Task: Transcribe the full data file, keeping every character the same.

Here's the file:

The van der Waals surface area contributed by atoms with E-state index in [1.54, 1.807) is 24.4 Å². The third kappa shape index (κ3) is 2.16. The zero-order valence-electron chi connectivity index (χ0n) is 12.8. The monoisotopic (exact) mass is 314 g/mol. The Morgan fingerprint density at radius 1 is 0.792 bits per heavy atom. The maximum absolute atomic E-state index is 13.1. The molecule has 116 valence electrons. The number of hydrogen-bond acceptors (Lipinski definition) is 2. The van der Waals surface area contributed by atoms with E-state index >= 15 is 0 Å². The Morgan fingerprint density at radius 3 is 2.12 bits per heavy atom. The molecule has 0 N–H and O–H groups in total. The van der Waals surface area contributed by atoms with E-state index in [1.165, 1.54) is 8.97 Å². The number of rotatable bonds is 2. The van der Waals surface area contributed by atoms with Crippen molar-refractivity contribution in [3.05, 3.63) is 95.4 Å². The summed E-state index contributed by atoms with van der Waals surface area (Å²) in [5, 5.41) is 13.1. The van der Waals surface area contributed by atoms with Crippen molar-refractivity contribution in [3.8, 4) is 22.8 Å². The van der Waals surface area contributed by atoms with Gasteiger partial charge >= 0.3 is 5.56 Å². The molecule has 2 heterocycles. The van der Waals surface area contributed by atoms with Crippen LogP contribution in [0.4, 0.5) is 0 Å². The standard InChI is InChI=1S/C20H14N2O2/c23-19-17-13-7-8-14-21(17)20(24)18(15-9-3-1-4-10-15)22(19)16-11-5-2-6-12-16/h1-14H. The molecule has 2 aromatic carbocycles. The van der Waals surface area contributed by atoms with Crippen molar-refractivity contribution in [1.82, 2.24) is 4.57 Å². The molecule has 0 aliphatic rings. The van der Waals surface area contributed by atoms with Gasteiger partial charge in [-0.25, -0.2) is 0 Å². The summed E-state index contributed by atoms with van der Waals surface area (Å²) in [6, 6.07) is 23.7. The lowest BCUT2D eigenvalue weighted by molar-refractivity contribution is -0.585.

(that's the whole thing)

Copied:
The van der Waals surface area contributed by atoms with E-state index in [1.54, 1.807) is 24.4 Å². The third kappa shape index (κ3) is 2.16. The zero-order valence-electron chi connectivity index (χ0n) is 12.8. The monoisotopic (exact) mass is 314 g/mol. The Morgan fingerprint density at radius 1 is 0.792 bits per heavy atom. The maximum absolute atomic E-state index is 13.1. The molecule has 116 valence electrons. The number of hydrogen-bond acceptors (Lipinski definition) is 2. The van der Waals surface area contributed by atoms with E-state index >= 15 is 0 Å². The Morgan fingerprint density at radius 3 is 2.12 bits per heavy atom. The molecule has 0 N–H and O–H groups in total. The van der Waals surface area contributed by atoms with E-state index in [1.165, 1.54) is 8.97 Å². The number of rotatable bonds is 2. The van der Waals surface area contributed by atoms with Crippen molar-refractivity contribution in [3.05, 3.63) is 95.4 Å². The summed E-state index contributed by atoms with van der Waals surface area (Å²) in [5, 5.41) is 13.1. The van der Waals surface area contributed by atoms with Crippen molar-refractivity contribution in [3.8, 4) is 22.8 Å². The van der Waals surface area contributed by atoms with Gasteiger partial charge >= 0.3 is 5.56 Å². The molecule has 2 heterocycles. The van der Waals surface area contributed by atoms with Crippen LogP contribution in [0.4, 0.5) is 0 Å². The standard InChI is InChI=1S/C20H14N2O2/c23-19-17-13-7-8-14-21(17)20(24)18(15-9-3-1-4-10-15)22(19)16-11-5-2-6-12-16/h1-14H. The molecule has 2 aromatic carbocycles. The van der Waals surface area contributed by atoms with Crippen molar-refractivity contribution in [1.82, 2.24) is 4.57 Å². The molecule has 0 aliphatic rings. The van der Waals surface area contributed by atoms with Gasteiger partial charge in [-0.25, -0.2) is 0 Å². The summed E-state index contributed by atoms with van der Waals surface area (Å²) in [6, 6.07) is 23.7. The lowest BCUT2D eigenvalue weighted by molar-refractivity contribution is -0.585.